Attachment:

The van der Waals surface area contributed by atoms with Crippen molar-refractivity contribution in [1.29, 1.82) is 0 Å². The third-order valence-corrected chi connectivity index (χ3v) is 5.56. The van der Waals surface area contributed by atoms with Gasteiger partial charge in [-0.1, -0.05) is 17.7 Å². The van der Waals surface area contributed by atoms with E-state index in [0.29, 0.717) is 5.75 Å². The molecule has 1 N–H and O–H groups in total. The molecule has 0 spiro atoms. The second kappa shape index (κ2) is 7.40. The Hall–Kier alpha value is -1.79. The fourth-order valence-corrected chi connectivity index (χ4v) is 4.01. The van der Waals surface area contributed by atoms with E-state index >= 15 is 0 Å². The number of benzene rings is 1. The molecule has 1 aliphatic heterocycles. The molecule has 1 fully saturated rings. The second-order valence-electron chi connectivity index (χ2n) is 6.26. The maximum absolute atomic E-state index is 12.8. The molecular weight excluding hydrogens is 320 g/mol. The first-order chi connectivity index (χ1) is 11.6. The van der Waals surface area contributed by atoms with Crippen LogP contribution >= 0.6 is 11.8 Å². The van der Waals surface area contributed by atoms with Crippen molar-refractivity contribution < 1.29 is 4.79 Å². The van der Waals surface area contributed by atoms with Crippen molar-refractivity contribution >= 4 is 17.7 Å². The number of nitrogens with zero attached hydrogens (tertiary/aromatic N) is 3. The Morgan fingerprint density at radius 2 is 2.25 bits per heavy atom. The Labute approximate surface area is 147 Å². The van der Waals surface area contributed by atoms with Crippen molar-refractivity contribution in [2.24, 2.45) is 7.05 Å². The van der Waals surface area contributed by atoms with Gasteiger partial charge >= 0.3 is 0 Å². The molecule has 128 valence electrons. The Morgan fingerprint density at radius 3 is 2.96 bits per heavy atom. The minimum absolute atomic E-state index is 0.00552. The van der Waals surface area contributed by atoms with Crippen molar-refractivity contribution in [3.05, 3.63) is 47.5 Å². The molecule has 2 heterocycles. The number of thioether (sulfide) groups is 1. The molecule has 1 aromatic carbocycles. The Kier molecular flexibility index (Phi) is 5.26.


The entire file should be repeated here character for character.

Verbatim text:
The van der Waals surface area contributed by atoms with Crippen molar-refractivity contribution in [1.29, 1.82) is 0 Å². The third-order valence-corrected chi connectivity index (χ3v) is 5.56. The van der Waals surface area contributed by atoms with Gasteiger partial charge in [-0.1, -0.05) is 17.7 Å². The van der Waals surface area contributed by atoms with E-state index in [0.29, 0.717) is 5.75 Å². The molecule has 1 N–H and O–H groups in total. The molecule has 0 spiro atoms. The second kappa shape index (κ2) is 7.40. The Hall–Kier alpha value is -1.79. The fourth-order valence-corrected chi connectivity index (χ4v) is 4.01. The van der Waals surface area contributed by atoms with E-state index >= 15 is 0 Å². The number of benzene rings is 1. The molecule has 1 aliphatic heterocycles. The molecule has 1 fully saturated rings. The second-order valence-electron chi connectivity index (χ2n) is 6.26. The maximum absolute atomic E-state index is 12.8. The molecular weight excluding hydrogens is 320 g/mol. The first-order chi connectivity index (χ1) is 11.6. The van der Waals surface area contributed by atoms with Crippen LogP contribution >= 0.6 is 11.8 Å². The van der Waals surface area contributed by atoms with Crippen molar-refractivity contribution < 1.29 is 4.79 Å². The van der Waals surface area contributed by atoms with Crippen molar-refractivity contribution >= 4 is 17.7 Å². The number of nitrogens with zero attached hydrogens (tertiary/aromatic N) is 3. The Morgan fingerprint density at radius 2 is 2.25 bits per heavy atom. The Labute approximate surface area is 147 Å². The van der Waals surface area contributed by atoms with Crippen molar-refractivity contribution in [2.24, 2.45) is 7.05 Å². The van der Waals surface area contributed by atoms with Gasteiger partial charge >= 0.3 is 0 Å². The molecule has 128 valence electrons. The Morgan fingerprint density at radius 3 is 2.96 bits per heavy atom. The minimum absolute atomic E-state index is 0.00552. The van der Waals surface area contributed by atoms with Crippen molar-refractivity contribution in [3.05, 3.63) is 47.5 Å². The molecule has 2 heterocycles. The number of thioether (sulfide) groups is 1. The molecule has 1 aromatic carbocycles. The Kier molecular flexibility index (Phi) is 5.26.